Sunday, 17 November 2013

Designing Your Mobile App

So I have been working on my new app, all guns blazing. Which is actually not a very good thing to do. I was very close to completing the app when a few people pointed out some glaring design issues. Though I argued and tried to convince them that what is built is right, I soon realized my mistakes. Even tough I always knew that there was a big loop hole in the app, I went ahead with the design which backfired (luckily before the launch).

So now I am in the process of re-designing the app. And I am trying the be very careful with what I am doing. So here are a few pointers I have come up with which I would like to share with you. And hopefully you guys don't make the same mistake I made.

1) Make sure the core functionality of your app is air tight

By this I mean that you have identified, very very clearly, what your app is meant to do for the user. If your app is solving a problem for the user, what is the problem, and how are you going to solve it. Leave out the peripherals. Think about the first impression your customer will get when he downloads your app

2) Start with a birds eye view

Since we are so excited to develop our idea into an app, we get caught up in the nitty-gritty details of the app. What should my menu button look like, how should I construct my 'About' screen...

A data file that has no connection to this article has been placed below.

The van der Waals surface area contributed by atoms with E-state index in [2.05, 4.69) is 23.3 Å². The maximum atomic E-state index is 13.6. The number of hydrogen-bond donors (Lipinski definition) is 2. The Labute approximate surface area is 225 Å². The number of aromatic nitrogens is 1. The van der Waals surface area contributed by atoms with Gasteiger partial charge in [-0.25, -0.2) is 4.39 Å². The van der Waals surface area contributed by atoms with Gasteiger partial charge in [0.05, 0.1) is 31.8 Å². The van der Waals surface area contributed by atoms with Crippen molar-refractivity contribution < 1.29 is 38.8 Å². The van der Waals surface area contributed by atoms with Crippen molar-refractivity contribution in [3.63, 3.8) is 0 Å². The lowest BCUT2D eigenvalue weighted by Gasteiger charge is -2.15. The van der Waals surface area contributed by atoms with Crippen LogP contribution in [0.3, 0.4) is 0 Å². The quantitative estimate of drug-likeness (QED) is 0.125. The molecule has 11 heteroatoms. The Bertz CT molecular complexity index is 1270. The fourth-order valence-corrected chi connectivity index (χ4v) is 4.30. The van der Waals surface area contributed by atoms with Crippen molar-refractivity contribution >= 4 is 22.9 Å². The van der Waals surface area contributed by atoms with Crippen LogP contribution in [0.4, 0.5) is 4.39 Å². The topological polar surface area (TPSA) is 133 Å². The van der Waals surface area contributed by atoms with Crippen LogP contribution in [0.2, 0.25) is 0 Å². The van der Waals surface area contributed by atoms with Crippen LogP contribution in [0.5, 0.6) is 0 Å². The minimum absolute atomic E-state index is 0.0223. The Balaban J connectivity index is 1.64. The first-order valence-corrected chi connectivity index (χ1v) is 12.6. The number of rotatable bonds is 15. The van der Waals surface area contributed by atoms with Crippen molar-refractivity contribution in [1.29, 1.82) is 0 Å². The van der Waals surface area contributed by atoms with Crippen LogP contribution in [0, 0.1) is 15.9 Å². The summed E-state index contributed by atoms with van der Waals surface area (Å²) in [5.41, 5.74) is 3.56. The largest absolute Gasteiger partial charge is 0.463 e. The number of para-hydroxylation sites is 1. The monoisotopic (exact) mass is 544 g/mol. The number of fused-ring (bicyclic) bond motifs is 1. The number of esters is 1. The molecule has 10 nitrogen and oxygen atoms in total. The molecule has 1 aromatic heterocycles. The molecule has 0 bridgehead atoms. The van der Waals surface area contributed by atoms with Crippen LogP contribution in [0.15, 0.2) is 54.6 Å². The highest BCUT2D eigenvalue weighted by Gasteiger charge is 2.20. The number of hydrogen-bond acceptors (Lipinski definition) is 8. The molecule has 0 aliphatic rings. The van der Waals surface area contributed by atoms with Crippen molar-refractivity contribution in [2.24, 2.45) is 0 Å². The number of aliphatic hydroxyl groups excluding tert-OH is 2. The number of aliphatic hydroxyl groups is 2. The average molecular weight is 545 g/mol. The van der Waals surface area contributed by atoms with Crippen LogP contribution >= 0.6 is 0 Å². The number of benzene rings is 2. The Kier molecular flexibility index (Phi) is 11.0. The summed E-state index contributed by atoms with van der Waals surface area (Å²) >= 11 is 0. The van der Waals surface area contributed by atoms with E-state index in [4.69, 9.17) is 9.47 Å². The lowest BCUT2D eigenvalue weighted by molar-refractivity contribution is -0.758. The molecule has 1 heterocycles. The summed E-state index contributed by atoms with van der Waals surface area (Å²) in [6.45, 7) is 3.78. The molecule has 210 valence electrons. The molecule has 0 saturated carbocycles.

Forget about these things when you are designing the first draft of your app. Zoom out to 1000ft and worry about what your app should look like from up there. Many a times during the initial design phase we start thinking about these trivial things. At that time, remember to zoom out.

3) Design the main screen first

In my case the main screen is the first screen the user will be seeing. This may not be true for all apps. Initially I coded my second screen first, which is the more heavy duty screen, and later had to somewhat accommodate the main screen. This was a huge mistake and cost me almost 2 weeks of my work. So please be very careful while deciding what your main screen is and make sure you design that before all others.

4) Keep it SIMPLE... really simple

We may like to put in a lot of bells and whistles in our apps, and it may appeal to the user as well when he reads the app description, but believe me if he even has a hint of confusion while operating the app for the first time, he will uninstall it without thinking twice. This is because the consumers are spoilt for choice with the millions of apps available. They will not be wasting their time trying to learn your app when they know there are ten others available in the app store.

I hope the few points mentioned above help you out. 

Till next time.


No comments:

Post a Comment